• Avalanche Safety: Sledders in backcountry areas should be aware of current avalanche conditions and familiar with the use of avalanche safety equipment. For more information about current avalanche conditions, equipment, and training courses, please visits the Canadian Avalanche Association at


Mountain Caribou

Mountain Caribou are an ecotype of British Columbia's woodland caribou population. They are globally unique, as they are the world's southernmost caribou population and the only remaining caribou that live in rugged-mountainous terrain feeding on arboreal lichens in winter. They no longer live in almost half of their original range and scientists believe that the population has declined because of habitat fragmentation, increased predators, backcountry recreation, and climate change. Currently, this population is listed on Schedule 1 of the Species at Risk Act (SARA) as Threatened.

The high country of B.C.’s Interior Wet Belt provides treed areas amongst large open areas, which are ideal for Mountain Caribou as well as various types of snowmobiling and backcountry recreation.

The presence of snowmobilers affects Mountain Caribou, as it may cause caribou to move into less suitable habitat where foraging is not as efficient or where steeper terrain may cause avalanche hazards. The unnecessary movement of caribou may also deplete their energy reserves during critical times. Packed trails may provide easier access for predators to move into caribou areas. For more information on snowmobiling and caribou in B.C., please see “Snowmobiling and Caribou in British Columbia” located at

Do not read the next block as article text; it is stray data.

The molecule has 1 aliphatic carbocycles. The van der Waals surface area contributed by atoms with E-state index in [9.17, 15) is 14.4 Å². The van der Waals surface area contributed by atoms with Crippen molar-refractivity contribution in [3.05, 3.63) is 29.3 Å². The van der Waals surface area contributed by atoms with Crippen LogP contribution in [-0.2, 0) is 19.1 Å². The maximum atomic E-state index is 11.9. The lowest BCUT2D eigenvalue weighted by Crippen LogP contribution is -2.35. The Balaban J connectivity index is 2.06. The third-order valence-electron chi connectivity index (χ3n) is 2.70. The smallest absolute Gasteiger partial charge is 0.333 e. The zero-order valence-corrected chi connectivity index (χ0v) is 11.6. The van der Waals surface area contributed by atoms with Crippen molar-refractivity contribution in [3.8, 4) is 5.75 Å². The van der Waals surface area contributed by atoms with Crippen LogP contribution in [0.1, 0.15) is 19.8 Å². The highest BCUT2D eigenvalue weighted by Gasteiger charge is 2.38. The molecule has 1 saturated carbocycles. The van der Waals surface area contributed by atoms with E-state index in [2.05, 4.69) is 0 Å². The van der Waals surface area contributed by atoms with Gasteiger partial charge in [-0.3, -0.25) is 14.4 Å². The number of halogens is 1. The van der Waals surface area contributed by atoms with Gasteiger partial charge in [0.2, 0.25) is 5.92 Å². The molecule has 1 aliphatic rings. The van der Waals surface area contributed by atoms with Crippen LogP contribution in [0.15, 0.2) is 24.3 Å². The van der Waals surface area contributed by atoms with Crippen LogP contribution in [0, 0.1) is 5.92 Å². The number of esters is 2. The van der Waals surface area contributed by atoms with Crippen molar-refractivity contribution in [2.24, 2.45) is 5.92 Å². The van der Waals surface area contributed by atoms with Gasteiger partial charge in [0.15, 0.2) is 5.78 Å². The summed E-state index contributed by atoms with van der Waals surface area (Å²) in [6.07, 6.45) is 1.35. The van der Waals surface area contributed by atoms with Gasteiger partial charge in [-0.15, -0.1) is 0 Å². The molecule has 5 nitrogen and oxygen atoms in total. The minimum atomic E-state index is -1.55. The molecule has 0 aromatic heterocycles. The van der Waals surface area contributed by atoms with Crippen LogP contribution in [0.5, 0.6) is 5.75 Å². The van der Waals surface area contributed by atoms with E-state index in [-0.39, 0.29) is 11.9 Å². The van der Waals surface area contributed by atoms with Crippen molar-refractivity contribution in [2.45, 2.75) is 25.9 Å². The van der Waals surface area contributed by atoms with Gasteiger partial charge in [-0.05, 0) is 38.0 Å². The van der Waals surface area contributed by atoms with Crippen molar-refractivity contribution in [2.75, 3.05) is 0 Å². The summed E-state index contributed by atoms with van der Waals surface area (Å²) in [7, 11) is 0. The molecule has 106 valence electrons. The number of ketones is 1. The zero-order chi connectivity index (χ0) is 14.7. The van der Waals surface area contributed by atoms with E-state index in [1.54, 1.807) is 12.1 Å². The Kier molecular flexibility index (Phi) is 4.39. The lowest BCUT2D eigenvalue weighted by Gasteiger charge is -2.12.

• Keep your distance/avoid and do not disturb wildlife
  • Respect the animals and their habitat, do not approach them or follow tracks. If you come upon animals, shut your machine down until they leave the area

Riding Areas

  • Stay safe and legal within the areas that you are permitted to ride or those for which you have obtained permission
  • There are lots of opportunity areas to ride so avoid areas that are marked as environmentally sensitive, protected, or off limits to snowmobiles. Obey and do not move, remove, or destroy information signs

Reducing Impacts

  • Know before you go! Identify whether your riding area is within caribou habitat
  • Identify snowmobile closure areas. Details and maps regarding local closures are in the Hunting and Trapping Synopsis, which can be obtained free at many sporting goods stores and on the web at:
  • Ride only in areas designated for snowmobiling; do not ride in closed areas
  • If caribou tracks are observed, do not follow the tracks
  • If caribou are encountered, turn off engine and wait until they have moved. Then, leave the area and refrain from riding within sight of caribou
  • Do not approach caribou and stay as far away as possible from caribou as safely as possible

A Snowmobilers Guide to Environmental Stewardship in B.C.

  • Take care of trails
  • Respect trails
  • Respect other users of trails
  • Avoid damaging vegetation by riding only where snow is greater than 30 cm deep
  • Do not approach, follow, or harm any wildlife
  • Leave tracks not trash
  • Bring out everything you bring in

For more information contact:

Ministry of Environment
Environmental Stewardship Division
Prince George, B.C.
(250) 614-9910